The world honors Holocaust victims today. “Never forget,” UNF student says

Carter Mudgett, Editor in Chief

“A burnt sacrifice offered whole to God.” 

Translated from its Greek origin, that’s the definition of “Holocaust.” From when it began in 1941 until it ended in 1945, approximately six million European Jews were systematically killed by the Nazi regime during the Holocaust – the exact number is unknown. 

Jan. 27 was designated as International Holocaust Remembrance Day by the United Nations in 2005 to honor the victims of the Holocaust and educate the world to help prevent future genocides. It’s the day that marks the liberation of Auschwitz on Jan. 27, 1945. 

The UN urges every member state (and citizen) to participate on this annual day of commemoration, which is exactly what University of North Florida senior and Jewish Ospreys President Samantha Rosenbloom is doing. 

When still in high school, Rosenbloom said she connected more deeply with her religion and her history. Pairing that with her love for photography, she had an idea. 

On a white sheet of paper, she wrote the words “We Remember” with the Star of David, held it up to cover her face, took a photo and posted it to social media.

The photo Rosenbloom took of herself this year and posted on Instagram, asking others to submit similar photos to show their solidarity with the Jewish community. (Photo courtesy of Sam Rosenbloom)

Her face isn’t what’s important, she explained; the focus should be on the message: never forget the Holocaust. Today, Rosenbloom is a UNF sports management major and photography minor who’s set to graduate this fall, but that doesn’t mean her project has ended. 

“Every year I ask for people to show their support by sending in photos on their own that I then turn into a collage,” she said. “I have always felt that my project is a powerful way to bring attention to the Holocaust and to remember the victims.”

A collage that Rosenbloom created in 2022 from submitted photos with variations of one recurring message: “We remember.” (Photo courtesy of Sam Rosenbloom)

The photo project isn’t limited to just the Jewish community. She encourages everyone to participate.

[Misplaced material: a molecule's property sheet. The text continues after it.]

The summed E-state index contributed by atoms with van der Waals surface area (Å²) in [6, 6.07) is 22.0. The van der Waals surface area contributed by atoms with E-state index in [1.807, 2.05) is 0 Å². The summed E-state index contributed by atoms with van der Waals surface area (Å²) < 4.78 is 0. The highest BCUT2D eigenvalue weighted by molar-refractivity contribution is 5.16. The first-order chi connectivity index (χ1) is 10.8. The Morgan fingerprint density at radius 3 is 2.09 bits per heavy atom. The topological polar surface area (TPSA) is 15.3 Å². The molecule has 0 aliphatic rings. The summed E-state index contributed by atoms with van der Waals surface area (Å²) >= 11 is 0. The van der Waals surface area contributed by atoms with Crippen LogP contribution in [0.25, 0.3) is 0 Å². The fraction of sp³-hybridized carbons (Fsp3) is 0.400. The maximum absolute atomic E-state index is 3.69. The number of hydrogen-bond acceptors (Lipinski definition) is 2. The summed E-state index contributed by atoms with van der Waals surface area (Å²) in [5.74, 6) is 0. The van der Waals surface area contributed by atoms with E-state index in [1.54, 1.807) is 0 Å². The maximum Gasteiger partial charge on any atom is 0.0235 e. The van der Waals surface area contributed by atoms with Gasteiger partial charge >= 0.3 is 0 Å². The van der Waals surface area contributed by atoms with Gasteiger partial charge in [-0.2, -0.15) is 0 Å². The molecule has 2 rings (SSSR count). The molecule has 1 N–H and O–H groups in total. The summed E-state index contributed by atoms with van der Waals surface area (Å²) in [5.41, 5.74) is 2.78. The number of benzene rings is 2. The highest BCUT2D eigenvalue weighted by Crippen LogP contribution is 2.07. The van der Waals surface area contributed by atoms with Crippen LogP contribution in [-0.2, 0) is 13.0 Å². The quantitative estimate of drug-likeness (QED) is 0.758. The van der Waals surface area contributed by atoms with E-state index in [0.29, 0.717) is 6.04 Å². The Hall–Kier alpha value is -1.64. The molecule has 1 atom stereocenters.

Fighting hate

ADL, an organization dedicated to fighting all forms of antisemitism and bias, found that antisemitic attitudes in the U.S. are “widespread and likely increasing” in a survey titled Antisemitic Attitudes in America, which was published at the start of 2023. 

The report found that 85% of Americans believe at least one anti-Jewish trope, compared to 61% in 2019. Similarly, 20% of Americans believe six or more anti-Jewish tropes, compared to 11% in 2019. 

Jacksonville has been the site of multiple antisemitic displays over the past few months. In September of last year, Spinnaker reported that a Jewish UNF student found a Swastika drawing on their dorm room door, according to a University Police Department report. 

Seemingly spurred by tweets and comments from Ye, formerly known as Kanye West, the message “Kanye was right about the Jews” was projected on the TIAA Bank Field in October 2022, News4Jax reported. Similar antisemitic displays that read “End Jewish Supremacy in America” and “Honk if you know it’s the Jews” were written on banners hung from an overpass on the Westside and captured on social media. 

Earlier this month, a swastika and cross were allegedly projected on the side of the CSX building, Action News Jax reported

Though there is much hate making its way to headlines in both local and national media, that doesn’t mean those fighting to educate people about the Holocaust have backed down. Last Tuesday,  the Chabad Center at UNF partnered with the Interfaith Center to bring the “Hate Ends Now Tour” on campus. 

The Hate Ends Now tour brought a replica cattle car and a message of standing against hate to the University of North Florida last Tuesday. (Mallory Pace)

“Unfortunately, we’ve been talking about antisemitism a lot lately. And that’s never a great conversation to have, but yet it’s a conversation that has to be had,” Rabbi Shmuli Novack told Spinnaker ahead of the event. “What’s more disturbing is we’re living in an era where people are denying the Holocaust while we have survivors still alive to tell their stories.”

They also hosted Hedy Bohm, an Auschwitz survivor, who spoke later that night and encouraged people to stand up against bullies and intolerance when they see it. 

“Antisemitism is still a very real problem and if we chose to forget about the Holocaust or pretend that it didn’t happen, it will happen again,” Rosenbloom warned. 

How to commemorate the day

The UN Holocaust memorial ceremony will be held today under the theme “Home and Belonging.” Though an in-person memorial, watch the broadcast here.

Holocaust survivor Israel Tanner, left, talks to Israel’s ambassador to Romania David Saranga, right, during a ceremony commemorating the victims of the Holocaust on the International Holocaust Remembrance Day at the Holocaust memorial in Bucharest, Romania, Thursday, Jan. 27, 2022. (AP Photo/Andreea Alexandru)

The United States Holocaust Memorial Museum is streaming an episode of their award-winning “Stay Connected Live” virtual series featuring Irene Weiss, a survivor of Auschwitz who volunteers at the museum. The stream will happen at 9:30 a.m. on Friday. Watch it live here

“International Holocaust Remembrance Day brings much-needed attention to those who were murdered, those who survived, and the hate that allowed it to happen in the first place,” Rosenbloom emphasized. 

To learn more about the Holocaust, visit here


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